The recommended aviation practice works like this: A deburring bit or countersink can be used on each side of the hole (using your hands instead an electric or air tool) to remove the burr. Basically, this process bevels the edge and removes the ridge left by the drill bit. If you don’t have a countersink, some careful filing can also deburr the hole. It’s a good idea to use a piece of emery cloth or sandpaper (on a block) over each deburred, drilled hole.

With that out of the way, here’s how the bracket was built.

Visual Walkthrough of the Fabrication Process

You have to start somewhere so you’ll need a pattern. The female charger jacks were placed on a piece of heavy stock paper and then the edge margins were calculated. (Image/Wayne Scraba)
These are the charger jacks used for the project. SummitRacing.com has several different configurations. Search for “Remote Battery Jumper Terminals.” (Image/Wayne Scraba)
When building a bracket for anything, keep in mind you might have to service it. With charger jacks, you’ll be installing and removing the male terminals. This means they must be pushed in and turned simultaneously. You need room for your hands in order to accomplish this. (Image/Wayne Scraba)
Test fit the pattern and tape it to the aluminum sheet. In this photo, the cut is ready to be made, but only after the aluminum sheet is clamped down tightly. A piece of 1″ x 4″ board along with a big clamp does the job. (Image/Wayne Scraba)
A bare-bones basic jigsaw was used to make the cut. For this application, a coarse blade along with a good amount of cutting fluid was added to the mix. (Image/Wayne Scraba)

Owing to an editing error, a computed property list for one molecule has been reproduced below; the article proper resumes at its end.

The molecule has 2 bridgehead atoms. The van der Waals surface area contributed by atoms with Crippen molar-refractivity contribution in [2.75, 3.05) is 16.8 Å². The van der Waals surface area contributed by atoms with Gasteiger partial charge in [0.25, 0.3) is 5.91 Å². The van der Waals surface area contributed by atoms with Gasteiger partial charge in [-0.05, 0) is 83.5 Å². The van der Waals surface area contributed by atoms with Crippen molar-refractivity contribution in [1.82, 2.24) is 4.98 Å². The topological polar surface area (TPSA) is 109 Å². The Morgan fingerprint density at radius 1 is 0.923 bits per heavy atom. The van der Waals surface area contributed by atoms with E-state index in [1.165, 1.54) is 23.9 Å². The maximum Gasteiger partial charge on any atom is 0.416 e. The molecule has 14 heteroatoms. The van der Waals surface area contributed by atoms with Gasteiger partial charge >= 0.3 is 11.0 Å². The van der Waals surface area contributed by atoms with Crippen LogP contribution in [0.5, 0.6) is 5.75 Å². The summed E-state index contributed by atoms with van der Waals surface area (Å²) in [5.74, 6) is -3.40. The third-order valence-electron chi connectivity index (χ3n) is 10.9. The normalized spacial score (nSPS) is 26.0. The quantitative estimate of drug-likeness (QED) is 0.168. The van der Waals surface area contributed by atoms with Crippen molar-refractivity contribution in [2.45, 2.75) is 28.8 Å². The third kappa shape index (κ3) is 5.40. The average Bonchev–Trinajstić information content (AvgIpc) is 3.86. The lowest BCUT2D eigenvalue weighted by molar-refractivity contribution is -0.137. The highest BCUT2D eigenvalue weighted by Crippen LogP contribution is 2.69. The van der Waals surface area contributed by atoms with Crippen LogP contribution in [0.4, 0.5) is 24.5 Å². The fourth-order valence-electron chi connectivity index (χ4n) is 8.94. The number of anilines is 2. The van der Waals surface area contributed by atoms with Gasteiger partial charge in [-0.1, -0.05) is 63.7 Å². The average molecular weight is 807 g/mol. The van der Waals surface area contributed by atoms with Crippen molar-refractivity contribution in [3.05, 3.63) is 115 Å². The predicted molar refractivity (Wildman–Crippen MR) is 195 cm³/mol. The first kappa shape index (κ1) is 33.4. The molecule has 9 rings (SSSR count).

This is what the finished rough cut looks like. (Image/Wayne Scraba)
Next, the piece was re-clamped with a 2″ x 4″ underneath and a 1″ x 4″on the topside. It’s time to drill holes. Typically the mounting holes are drilled small and then you can work my way up. (Here, the fasteners are -3 AN or 3/16 inch). The clamp will have to be repositioned as you work your way around the pattern. (Image/Wayne Scraba)
Once the mount holes are drilled, two healthy sized holes were required in order to mount the female pieces of the charger jacks. To bore the holes, simply use a good quality bimetal hole saw (a 7/8 inch example here). Cutting fluid also works well here. By the way, Summit Racing offers all sorts of hole saws. (Image/Wayne Scraba)
Here’s the rough cut of the charger jack mount. (Image/Wayne Scraba)
At this point the edges were simply trimmed with a file (after scribing the exact dimensions). A larger half-round file was used to trim the bores for the female charger jacks. (Image/Wayne Scraba)
Occasionally when cleaning up large holes, it’s wise to file the face of the bracket lightly. After filing, you can block sand the mount face along with the edges. Typically, you can start with 120 grit paper and follow up with 320 grit paper using a soft rubber block. (Image/Wayne Scraba)
This is the completed charger jack project. This photo shows the jack without the corners rounded. (Image/Wayne Scraba)
Most folks prefer rounded corners. They’re easy enough to trim. (Image/Wayne Scraba)
As mentioned earlier, the quick release male connectors push in and turn to seat. (Image/Wayne Scraba)
This is a doubler panel used to reinforce the trunk sheet metal in a previous project car. The floor had random holes from a prior install, and as a result, it was starting to look like Swiss Cheese. Underneath the floor panel is a heavy electric fuel pump. The doubler covered up the prior modifications and strengthened the floor. (Image/Wayne Scraba)

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2 Comments

  1. For deburring, another great wat is a deburring tool. Summit has several, but this one looks nice… https://www.summitracing.com/parts/aaf-all11036

  2. Great story Wayne – I learned about edge margins. Good stuff!